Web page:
Sunday, July 14, 2024

Political parties urged to put food security policies on the menu

Ahead of the general election, party leaders are being urged by the UK’s food and drink supply chain to ensure policies on food security are front and centre of their public campaigns.

The NFU, British Retail Consortium, UK Hospitality and Food and Drink Federation have joined forces to express frustration at the lack of coverage during the campaigns so far as to how the next government will approach the issue despite widespread agreement that “food security is national security”.

Given that the food and drink supply chain employs 7.7m people, and is the UK’s largest industrial sector, worth £240bn, political parties have been called upon to set out how they intend to support domestic food and farming sectors, and how they will work to ensure resilient supply chains.

In a letter to the party leaders, the organisations say this omission in public election campaigning needs to be urgently addressed before polling day.

The letter states: ‘Our food system has shown itself in recent years to be efficient and resilient, maintaining UK food supply through a series of major challenges, including Covid-19, Russia’s invasion of Ukraine, and new trading arrangements by leaving the European Union.

‘At times those supply chains have come under severe strain, leading to shortages of some food and drink products and increasing costs at all points of the chain from producer to consumer.

‘It would be foolhardy to assume that our food system will always withstand shocks, especially against the backdrop of increased geo-political instability and climate change.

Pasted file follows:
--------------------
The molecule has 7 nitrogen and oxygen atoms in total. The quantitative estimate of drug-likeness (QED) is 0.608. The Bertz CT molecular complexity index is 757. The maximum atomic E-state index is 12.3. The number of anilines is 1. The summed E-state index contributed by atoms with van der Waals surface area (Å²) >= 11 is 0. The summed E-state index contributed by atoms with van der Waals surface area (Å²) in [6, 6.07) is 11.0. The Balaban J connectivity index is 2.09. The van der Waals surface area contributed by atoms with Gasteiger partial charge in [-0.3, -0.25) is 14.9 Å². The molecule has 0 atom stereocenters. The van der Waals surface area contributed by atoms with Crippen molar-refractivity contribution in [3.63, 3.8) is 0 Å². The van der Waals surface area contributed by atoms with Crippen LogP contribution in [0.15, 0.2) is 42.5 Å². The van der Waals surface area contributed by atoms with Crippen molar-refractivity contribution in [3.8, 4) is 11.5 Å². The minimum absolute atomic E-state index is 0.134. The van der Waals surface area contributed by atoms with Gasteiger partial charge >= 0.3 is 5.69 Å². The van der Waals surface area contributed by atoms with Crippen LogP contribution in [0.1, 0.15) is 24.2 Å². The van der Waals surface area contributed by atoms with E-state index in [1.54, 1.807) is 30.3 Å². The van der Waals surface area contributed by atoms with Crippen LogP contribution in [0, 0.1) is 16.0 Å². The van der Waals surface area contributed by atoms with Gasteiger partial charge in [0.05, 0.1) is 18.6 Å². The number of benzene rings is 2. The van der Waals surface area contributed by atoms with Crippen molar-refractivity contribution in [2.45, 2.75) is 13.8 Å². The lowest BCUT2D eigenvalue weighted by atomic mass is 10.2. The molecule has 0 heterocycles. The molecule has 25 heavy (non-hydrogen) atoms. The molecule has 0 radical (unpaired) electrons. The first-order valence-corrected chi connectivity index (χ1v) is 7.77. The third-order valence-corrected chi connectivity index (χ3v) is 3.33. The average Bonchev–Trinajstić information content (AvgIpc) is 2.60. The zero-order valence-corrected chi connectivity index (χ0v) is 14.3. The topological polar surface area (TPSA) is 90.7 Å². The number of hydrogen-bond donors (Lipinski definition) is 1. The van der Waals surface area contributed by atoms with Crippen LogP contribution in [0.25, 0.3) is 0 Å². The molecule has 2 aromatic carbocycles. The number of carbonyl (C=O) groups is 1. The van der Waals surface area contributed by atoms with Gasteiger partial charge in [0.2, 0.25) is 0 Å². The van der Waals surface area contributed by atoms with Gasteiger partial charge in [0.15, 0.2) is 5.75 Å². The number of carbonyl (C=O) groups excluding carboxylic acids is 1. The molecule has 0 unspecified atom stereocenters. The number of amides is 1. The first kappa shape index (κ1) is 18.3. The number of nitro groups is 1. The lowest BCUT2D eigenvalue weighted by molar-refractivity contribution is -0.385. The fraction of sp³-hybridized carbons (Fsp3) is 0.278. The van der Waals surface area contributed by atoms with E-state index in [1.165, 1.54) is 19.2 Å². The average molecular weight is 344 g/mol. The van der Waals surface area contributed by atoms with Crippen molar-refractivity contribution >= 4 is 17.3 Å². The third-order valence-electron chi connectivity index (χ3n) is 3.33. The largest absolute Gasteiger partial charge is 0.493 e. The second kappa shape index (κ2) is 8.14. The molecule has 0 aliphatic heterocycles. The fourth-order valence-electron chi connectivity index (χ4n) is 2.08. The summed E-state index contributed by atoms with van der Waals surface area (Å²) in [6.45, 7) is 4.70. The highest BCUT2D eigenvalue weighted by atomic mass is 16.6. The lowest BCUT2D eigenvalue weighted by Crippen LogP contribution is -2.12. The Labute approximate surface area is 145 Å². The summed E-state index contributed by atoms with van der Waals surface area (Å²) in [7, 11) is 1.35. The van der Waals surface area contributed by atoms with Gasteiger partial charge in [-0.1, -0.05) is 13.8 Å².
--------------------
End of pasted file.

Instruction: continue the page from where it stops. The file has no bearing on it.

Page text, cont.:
‘The basic responsibility of any government is to ensure its citizens are safe and properly fed. But while we have heard much about defence and energy security in recent weeks, we have heard very little about food security.

‘The lack of focus on food in the political narrative during the campaigns demonstrates a worrying blind spot for those that would govern us.’

The letter makes the case that a thriving food and drink sector functions as ‘an engine for economic growth’, providing varied employment across all entry levels.

Profitable businesses across the food and drink supply chain not only contribute to the UK’s food security but also mean our natural environment can be managed sustainably and protected, and help meet climate ambitions the letter says.

‘A well-functioning supply chain also gives consumers access to a wide range of fresh produce and healthy food, is a crucial aspect of improving diets, alleviating pressure on the health service and improving health outcomes for our citizens.’

The letter concludes: “We should never take our food security for granted, and whoever forms the next government will need to address these issues as a priority. Taken together, these policies can provide the critical ingredient – confidence – that will allow industry to deliver a resilient food system, investing for the future, driving productivity, leading the way in energy efficiency, continuing the journey of protecting and enhancing the environment, and most of all, ensuring that British food remains on our shelves and available for all.”

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